Thanks to strict quarantine measures and an aggressive and widespread testing programme, Vietnam has kept its virus total to an impressively low 415 cases, and had reported no locally transmitted infections for 100 days.
But on Friday, Vietnam’s health ministry said in a statement that a 57-year-old man from Danang, a popular tourist hotspot, had tested positive three times for the virus, prompting the isolation of 50 people he came in contact with.
One hundred and three people connected to the patient were tested for the virus but all returned negative results, the statement said.
The health ministry has not officially confirmed the case as Covid-19, which comes at a time when Vietnam was about to resume international commercial flights and as domestic tourism is surging.
It did not say how the man contracted the virus, but said he had not left Danang for nearly a month. He was initially diagnosed with pneumonia.
Late on Friday, authorities in Hanoi reinstated a recommendation to wear masks in public places as Vietnam’s benchmark VN Index closed down 3.22%.
FOUR asteroids are heading past Earth today at up to 50,000 miles per hour.
Nasa has put them all on its ‘close approach’ list.
The space rocks are called 2020 KK7, 2020 KD4, 2020 KF and 2020 KJ1.
Asteroid 2020 KK7 should have just zoomed past us.
Experts predicted it to be up to 108 foot wide.
Nasa estimated that it could come as close as 310,445 miles from our planet.
In the grand scheme of space this isn’t a large distance at all.
Any fast moving space object that comes within around 4.65 million miles is considered to be “potentially hazardous” by cautious space organisations.
The next space rock heading past Earth today will be Asteroid 2020 KD4, which could be as wide as 114 foot.
This asteroid is expected to pass at the much further distance of 2.5million miles away.
Asteroid 2020 KD4 should pass Earth at around 13:47 GMT.
Around three hours later 2020 KD4, Asteroid 2020 KF should shoot past from even further away.
This space rock could be the largest of the group at up to 144 foot wide.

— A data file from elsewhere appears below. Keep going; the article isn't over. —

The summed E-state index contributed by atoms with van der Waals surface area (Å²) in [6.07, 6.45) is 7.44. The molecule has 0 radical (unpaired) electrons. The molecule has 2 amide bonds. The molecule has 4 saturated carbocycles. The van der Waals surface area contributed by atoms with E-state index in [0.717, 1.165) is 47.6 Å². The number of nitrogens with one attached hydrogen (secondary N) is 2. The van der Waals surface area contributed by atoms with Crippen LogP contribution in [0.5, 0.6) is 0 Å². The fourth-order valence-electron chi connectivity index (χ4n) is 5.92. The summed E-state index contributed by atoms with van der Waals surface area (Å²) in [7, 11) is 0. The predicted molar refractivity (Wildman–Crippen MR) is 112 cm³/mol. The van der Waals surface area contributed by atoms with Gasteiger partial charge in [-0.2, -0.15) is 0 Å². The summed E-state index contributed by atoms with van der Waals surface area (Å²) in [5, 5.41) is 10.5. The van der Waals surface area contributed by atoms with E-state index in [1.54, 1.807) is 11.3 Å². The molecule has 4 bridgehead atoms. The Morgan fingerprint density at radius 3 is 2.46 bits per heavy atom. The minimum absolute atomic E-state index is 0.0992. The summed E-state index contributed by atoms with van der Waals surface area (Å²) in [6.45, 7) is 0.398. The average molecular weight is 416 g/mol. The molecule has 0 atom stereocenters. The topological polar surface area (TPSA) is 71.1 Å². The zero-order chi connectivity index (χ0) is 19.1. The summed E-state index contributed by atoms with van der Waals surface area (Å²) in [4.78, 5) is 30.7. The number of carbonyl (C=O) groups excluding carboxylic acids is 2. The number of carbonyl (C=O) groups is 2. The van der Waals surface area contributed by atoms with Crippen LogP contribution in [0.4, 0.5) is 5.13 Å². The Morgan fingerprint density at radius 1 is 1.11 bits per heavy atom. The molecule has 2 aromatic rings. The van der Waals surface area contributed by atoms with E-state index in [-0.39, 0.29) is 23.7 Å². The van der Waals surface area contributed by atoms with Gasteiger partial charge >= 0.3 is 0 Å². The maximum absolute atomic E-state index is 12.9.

Lastly, Asteroid 2020 KJ1 should shoot past Earth from 1.3million miles away.
This space rock could be up to 104 foot wide.
A different 98 foot asteroid also skimmed past Earth today but in the very early hours of the morning.
Nasa keeps an eye on objects that will be coming close to Earth but stresses that “a “close” passage astronomically can be very far away in human terms.”
What’s the difference between an asteroid, meteor and comet?
Here’s what you need to know, according to Nasa…
Asteroid: An asteroid is a small rocky body that orbits the Sun. Most are found in the asteroid belt (between Mars and Jupiter) but they can be found anywhere (including in a path that can impact Earth)
Meteoroid: When two asteroids hit each other, the small chunks that break off are called meteoroids
Meteor: If a meteoroid enters the Earth’s atmosphere, it begins to vapourise and then becomes a meteor. On Earth, it’ll look like a streak of light in the sky, because the rock is burning up
Meteorite: If a meteoroid doesn’t vapourise completely and survives the trip through Earth’s atmosphere, it can land on the Earth. At that point, it becomes a meteorite
Comet: Like asteroids, a comet orbits the Sun. However rather than being made mostly of rock, a comet contains lots of ice and gas, which can result in amazing tails forming behind them (thanks to the ice and dust vapourising)
Jupiter is flinging asteroids at Earth ‘like a sniper’, top scientist warns
RETURN TO SENDER
Timelapse shows SpaceX rocket booster returning to Earth after launch
Breathtaking images of the Sun captured by stargazer from his garden in Kent
BAD FLARE DAY
Biggest solar flare in years erupts from Sun as Nasa says it may be waking up